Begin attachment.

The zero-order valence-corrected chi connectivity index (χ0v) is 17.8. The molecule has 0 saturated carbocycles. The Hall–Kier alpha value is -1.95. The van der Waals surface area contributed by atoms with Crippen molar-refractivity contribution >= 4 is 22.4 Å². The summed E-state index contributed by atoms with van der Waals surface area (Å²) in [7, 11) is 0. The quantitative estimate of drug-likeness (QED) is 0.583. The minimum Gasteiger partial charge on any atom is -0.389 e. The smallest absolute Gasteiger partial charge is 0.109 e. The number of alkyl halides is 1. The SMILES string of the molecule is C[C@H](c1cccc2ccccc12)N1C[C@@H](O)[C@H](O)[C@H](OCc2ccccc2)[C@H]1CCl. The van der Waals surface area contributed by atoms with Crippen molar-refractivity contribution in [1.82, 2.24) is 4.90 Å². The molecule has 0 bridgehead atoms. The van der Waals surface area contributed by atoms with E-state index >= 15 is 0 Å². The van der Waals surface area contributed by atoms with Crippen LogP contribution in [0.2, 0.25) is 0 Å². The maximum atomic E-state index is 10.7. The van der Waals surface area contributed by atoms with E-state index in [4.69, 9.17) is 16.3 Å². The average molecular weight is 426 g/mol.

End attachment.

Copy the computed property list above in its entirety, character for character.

The zero-order valence-corrected chi connectivity index (χ0v) is 17.8. The molecule has 0 saturated carbocycles. The Hall–Kier alpha value is -1.95. The van der Waals surface area contributed by atoms with Crippen molar-refractivity contribution >= 4 is 22.4 Å². The summed E-state index contributed by atoms with van der Waals surface area (Å²) in [7, 11) is 0. The quantitative estimate of drug-likeness (QED) is 0.583. The minimum Gasteiger partial charge on any atom is -0.389 e. The smallest absolute Gasteiger partial charge is 0.109 e. The number of alkyl halides is 1. The SMILES string of the molecule is C[C@H](c1cccc2ccccc12)N1C[C@@H](O)[C@H](O)[C@H](OCc2ccccc2)[C@H]1CCl. The van der Waals surface area contributed by atoms with Crippen molar-refractivity contribution in [1.82, 2.24) is 4.90 Å². The molecule has 0 bridgehead atoms. The van der Waals surface area contributed by atoms with E-state index >= 15 is 0 Å². The van der Waals surface area contributed by atoms with Crippen LogP contribution in [0.2, 0.25) is 0 Å². The maximum atomic E-state index is 10.7. The van der Waals surface area contributed by atoms with E-state index in [4.69, 9.17) is 16.3 Å². The average molecular weight is 426 g/mol.